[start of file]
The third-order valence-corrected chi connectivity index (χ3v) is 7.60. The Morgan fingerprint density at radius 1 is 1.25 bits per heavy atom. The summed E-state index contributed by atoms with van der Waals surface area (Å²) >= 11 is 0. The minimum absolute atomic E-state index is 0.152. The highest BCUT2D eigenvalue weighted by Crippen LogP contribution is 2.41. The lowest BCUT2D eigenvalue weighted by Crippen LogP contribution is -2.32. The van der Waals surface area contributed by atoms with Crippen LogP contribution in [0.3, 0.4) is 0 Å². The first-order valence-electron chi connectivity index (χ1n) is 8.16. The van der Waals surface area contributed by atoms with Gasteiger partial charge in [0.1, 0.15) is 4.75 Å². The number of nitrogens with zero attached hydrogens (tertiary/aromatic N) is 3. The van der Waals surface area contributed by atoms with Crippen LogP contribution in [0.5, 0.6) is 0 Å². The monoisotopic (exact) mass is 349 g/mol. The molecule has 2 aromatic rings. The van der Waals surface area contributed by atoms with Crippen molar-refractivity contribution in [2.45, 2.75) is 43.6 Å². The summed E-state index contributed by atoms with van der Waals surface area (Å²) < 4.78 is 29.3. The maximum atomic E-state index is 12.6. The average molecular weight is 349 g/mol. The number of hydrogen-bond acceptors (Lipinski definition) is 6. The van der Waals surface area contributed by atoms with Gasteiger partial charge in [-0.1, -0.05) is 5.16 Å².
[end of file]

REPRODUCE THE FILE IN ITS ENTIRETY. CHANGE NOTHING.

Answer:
The third-order valence-corrected chi connectivity index (χ3v) is 7.60. The Morgan fingerprint density at radius 1 is 1.25 bits per heavy atom. The summed E-state index contributed by atoms with van der Waals surface area (Å²) >= 11 is 0. The minimum absolute atomic E-state index is 0.152. The highest BCUT2D eigenvalue weighted by Crippen LogP contribution is 2.41. The lowest BCUT2D eigenvalue weighted by Crippen LogP contribution is -2.32. The van der Waals surface area contributed by atoms with Crippen LogP contribution in [0.3, 0.4) is 0 Å². The first-order valence-electron chi connectivity index (χ1n) is 8.16. The van der Waals surface area contributed by atoms with Gasteiger partial charge in [0.1, 0.15) is 4.75 Å². The number of nitrogens with zero attached hydrogens (tertiary/aromatic N) is 3. The van der Waals surface area contributed by atoms with Crippen LogP contribution in [0.5, 0.6) is 0 Å². The monoisotopic (exact) mass is 349 g/mol. The molecule has 2 aromatic rings. The van der Waals surface area contributed by atoms with Crippen molar-refractivity contribution in [2.45, 2.75) is 43.6 Å². The summed E-state index contributed by atoms with van der Waals surface area (Å²) < 4.78 is 29.3. The maximum atomic E-state index is 12.6. The average molecular weight is 349 g/mol. The number of hydrogen-bond acceptors (Lipinski definition) is 6. The van der Waals surface area contributed by atoms with Gasteiger partial charge in [-0.1, -0.05) is 5.16 Å².